• 1 in 4 had headaches
  • 1 in 5 had fatigue
  • 1 in 5 took a longer time to think

A concussion can be a very serious brain injury. The results of this study should help patients, parents and doctors know what symptoms to look for, when to expect them and how long they might last.

 

What Changes Can I Make Now?

The best treatment for a concussion is rest from physical and mental activity. There is no specific medicine used to treat a concussion. When your child has had even a mild brain injury, consider taking these steps:

  • Watch your child closely.
  • Adjust your child's schedule and school work.
  • Excuse your child from gym class, recess and sports.
  • Tell your pediatrician if symptoms get worse or your child's behavior changes.
  • Keep in mind that returning to school does not mean returning to play.

It is hard to know when to return to physical activity. The timingis different for every child with a concussion. Symptoms often go away in 7 to 10 days. But some children may take weeks or months to get better. There are tests that can show whether or not the brain looks normal. But knowing how well the brain is working is not so easy to tell.

All sports activities should be stopped until symptoms have completely gone away.

  • Discuss with the doctor when it is okay to go back to sports.
  • Do not let your child play sports until your doctor says OK.
  • Plan a step-by-step way to ease your child back into play and sports.
  • Pay close attention to symptoms that come back, last too long or get worse.
  • Realize that your child may need to avoid all contact sports if he has had:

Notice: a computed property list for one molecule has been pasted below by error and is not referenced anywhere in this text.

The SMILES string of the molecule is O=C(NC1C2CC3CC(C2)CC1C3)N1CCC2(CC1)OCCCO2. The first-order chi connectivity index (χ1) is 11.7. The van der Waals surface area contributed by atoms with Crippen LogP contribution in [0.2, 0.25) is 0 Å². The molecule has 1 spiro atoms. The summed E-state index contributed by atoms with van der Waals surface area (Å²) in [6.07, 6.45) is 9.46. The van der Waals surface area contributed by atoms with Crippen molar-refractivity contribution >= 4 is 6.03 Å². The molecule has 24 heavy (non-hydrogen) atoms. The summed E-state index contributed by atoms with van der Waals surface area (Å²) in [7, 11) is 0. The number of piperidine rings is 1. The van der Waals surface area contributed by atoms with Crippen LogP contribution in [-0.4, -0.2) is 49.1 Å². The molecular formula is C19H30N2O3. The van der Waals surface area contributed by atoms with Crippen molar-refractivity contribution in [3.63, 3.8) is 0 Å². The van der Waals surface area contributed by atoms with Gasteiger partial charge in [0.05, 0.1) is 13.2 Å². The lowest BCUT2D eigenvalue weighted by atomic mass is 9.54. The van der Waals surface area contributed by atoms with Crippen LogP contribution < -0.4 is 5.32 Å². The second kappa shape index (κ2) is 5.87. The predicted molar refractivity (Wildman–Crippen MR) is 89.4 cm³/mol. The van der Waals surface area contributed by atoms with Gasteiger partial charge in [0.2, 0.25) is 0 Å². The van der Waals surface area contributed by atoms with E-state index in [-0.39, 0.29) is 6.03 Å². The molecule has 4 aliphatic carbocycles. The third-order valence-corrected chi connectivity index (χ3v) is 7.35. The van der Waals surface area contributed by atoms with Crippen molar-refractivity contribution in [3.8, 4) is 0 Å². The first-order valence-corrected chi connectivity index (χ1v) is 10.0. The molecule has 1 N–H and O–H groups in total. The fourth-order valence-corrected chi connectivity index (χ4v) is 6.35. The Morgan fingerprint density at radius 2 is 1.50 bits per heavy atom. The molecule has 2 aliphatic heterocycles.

• More than one concussion
    • Symptoms for more than three months

Prevent concussions as much as possible. Have your child follows these safety tips:

  • Use a helmet for all riding activities and contact sports.
  • Make sure helmets are in good condition and fit properly.
  • Always wear a seat belt.
  • Follow the rules of the game and play safely.
  • Never ignore a head injury, no matter how small it seems.
  • Let the coach, trainer or parent know whenever the head is injured or your child feels symptoms.

Remember that children with all types of brain injury (from mild to severe) might have a concussion. It is often hard to know how severe a brain injury is in a child. Concussions in children are still serious, even when no obvious harm is found.

 

What Can I Expect Looking to the Future?

Brain injury is a hot topic of research. We are learning more and more about the effect of even mild brain injury on children of all ages. Researchers will continue to study how children recover from brain injuries. This will help in providing the best care right after a child has a concussion.

In addition, expect parents, families and doctors to be further educated all about concussions, including the best ways to prevent them.

Last updated May 12, 2014